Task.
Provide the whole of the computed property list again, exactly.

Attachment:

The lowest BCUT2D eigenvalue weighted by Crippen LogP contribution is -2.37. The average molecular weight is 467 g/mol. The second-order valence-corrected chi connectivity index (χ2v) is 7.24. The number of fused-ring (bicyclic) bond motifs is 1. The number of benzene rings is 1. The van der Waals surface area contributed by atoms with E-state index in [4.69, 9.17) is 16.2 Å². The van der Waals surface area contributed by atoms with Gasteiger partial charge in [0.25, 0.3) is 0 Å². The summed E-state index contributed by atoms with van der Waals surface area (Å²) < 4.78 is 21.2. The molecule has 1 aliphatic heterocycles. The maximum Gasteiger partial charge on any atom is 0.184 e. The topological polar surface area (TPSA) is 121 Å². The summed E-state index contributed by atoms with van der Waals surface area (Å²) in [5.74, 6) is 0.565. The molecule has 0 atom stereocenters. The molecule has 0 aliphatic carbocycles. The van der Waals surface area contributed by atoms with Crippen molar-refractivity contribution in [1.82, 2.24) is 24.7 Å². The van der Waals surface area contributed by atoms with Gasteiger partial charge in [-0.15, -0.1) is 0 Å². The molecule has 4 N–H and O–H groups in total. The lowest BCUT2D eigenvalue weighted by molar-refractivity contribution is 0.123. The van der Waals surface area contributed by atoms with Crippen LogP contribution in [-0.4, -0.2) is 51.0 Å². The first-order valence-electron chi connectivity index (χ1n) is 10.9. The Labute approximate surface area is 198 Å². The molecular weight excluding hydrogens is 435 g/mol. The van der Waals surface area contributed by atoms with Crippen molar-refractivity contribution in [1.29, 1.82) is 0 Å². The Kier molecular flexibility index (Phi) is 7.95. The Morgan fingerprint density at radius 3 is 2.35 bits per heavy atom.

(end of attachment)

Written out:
The lowest BCUT2D eigenvalue weighted by Crippen LogP contribution is -2.37. The average molecular weight is 467 g/mol. The second-order valence-corrected chi connectivity index (χ2v) is 7.24. The number of fused-ring (bicyclic) bond motifs is 1. The number of benzene rings is 1. The van der Waals surface area contributed by atoms with E-state index in [4.69, 9.17) is 16.2 Å². The van der Waals surface area contributed by atoms with Gasteiger partial charge in [0.25, 0.3) is 0 Å². The summed E-state index contributed by atoms with van der Waals surface area (Å²) < 4.78 is 21.2. The molecule has 1 aliphatic heterocycles. The maximum Gasteiger partial charge on any atom is 0.184 e. The topological polar surface area (TPSA) is 121 Å². The summed E-state index contributed by atoms with van der Waals surface area (Å²) in [5.74, 6) is 0.565. The molecule has 0 atom stereocenters. The molecule has 0 aliphatic carbocycles. The van der Waals surface area contributed by atoms with Crippen molar-refractivity contribution in [1.82, 2.24) is 24.7 Å². The van der Waals surface area contributed by atoms with Gasteiger partial charge in [-0.15, -0.1) is 0 Å². The molecule has 4 N–H and O–H groups in total. The lowest BCUT2D eigenvalue weighted by molar-refractivity contribution is 0.123. The van der Waals surface area contributed by atoms with Crippen LogP contribution in [-0.4, -0.2) is 51.0 Å². The first-order valence-electron chi connectivity index (χ1n) is 10.9. The Labute approximate surface area is 198 Å². The molecular weight excluding hydrogens is 435 g/mol. The van der Waals surface area contributed by atoms with Crippen molar-refractivity contribution in [1.29, 1.82) is 0 Å². The Kier molecular flexibility index (Phi) is 7.95. The Morgan fingerprint density at radius 3 is 2.35 bits per heavy atom.